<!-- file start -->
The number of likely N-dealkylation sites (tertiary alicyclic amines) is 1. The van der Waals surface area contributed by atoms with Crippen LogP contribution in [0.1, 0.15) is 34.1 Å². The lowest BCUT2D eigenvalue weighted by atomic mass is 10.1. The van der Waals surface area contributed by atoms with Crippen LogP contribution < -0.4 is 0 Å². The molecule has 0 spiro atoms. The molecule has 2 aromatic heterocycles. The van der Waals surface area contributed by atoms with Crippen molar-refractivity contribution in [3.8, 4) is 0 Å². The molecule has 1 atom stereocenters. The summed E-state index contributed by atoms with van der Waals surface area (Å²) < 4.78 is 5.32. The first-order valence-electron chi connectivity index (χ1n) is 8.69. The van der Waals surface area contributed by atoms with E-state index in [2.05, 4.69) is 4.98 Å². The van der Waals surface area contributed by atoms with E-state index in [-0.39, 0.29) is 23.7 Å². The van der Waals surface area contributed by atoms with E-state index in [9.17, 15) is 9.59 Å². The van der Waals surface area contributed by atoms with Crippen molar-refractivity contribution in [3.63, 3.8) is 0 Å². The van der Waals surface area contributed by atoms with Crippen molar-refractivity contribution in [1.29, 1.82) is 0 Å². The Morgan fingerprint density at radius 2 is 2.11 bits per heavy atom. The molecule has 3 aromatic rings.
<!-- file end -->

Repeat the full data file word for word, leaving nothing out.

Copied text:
The number of likely N-dealkylation sites (tertiary alicyclic amines) is 1. The van der Waals surface area contributed by atoms with Crippen LogP contribution in [0.1, 0.15) is 34.1 Å². The lowest BCUT2D eigenvalue weighted by atomic mass is 10.1. The van der Waals surface area contributed by atoms with Crippen LogP contribution < -0.4 is 0 Å². The molecule has 0 spiro atoms. The molecule has 2 aromatic heterocycles. The van der Waals surface area contributed by atoms with Crippen molar-refractivity contribution in [3.8, 4) is 0 Å². The molecule has 1 atom stereocenters. The summed E-state index contributed by atoms with van der Waals surface area (Å²) < 4.78 is 5.32. The first-order valence-electron chi connectivity index (χ1n) is 8.69. The van der Waals surface area contributed by atoms with E-state index in [2.05, 4.69) is 4.98 Å². The van der Waals surface area contributed by atoms with E-state index in [-0.39, 0.29) is 23.7 Å². The van der Waals surface area contributed by atoms with E-state index in [9.17, 15) is 9.59 Å². The van der Waals surface area contributed by atoms with Crippen molar-refractivity contribution in [3.63, 3.8) is 0 Å². The van der Waals surface area contributed by atoms with Crippen molar-refractivity contribution in [1.29, 1.82) is 0 Å². The Morgan fingerprint density at radius 2 is 2.11 bits per heavy atom. The molecule has 3 aromatic rings.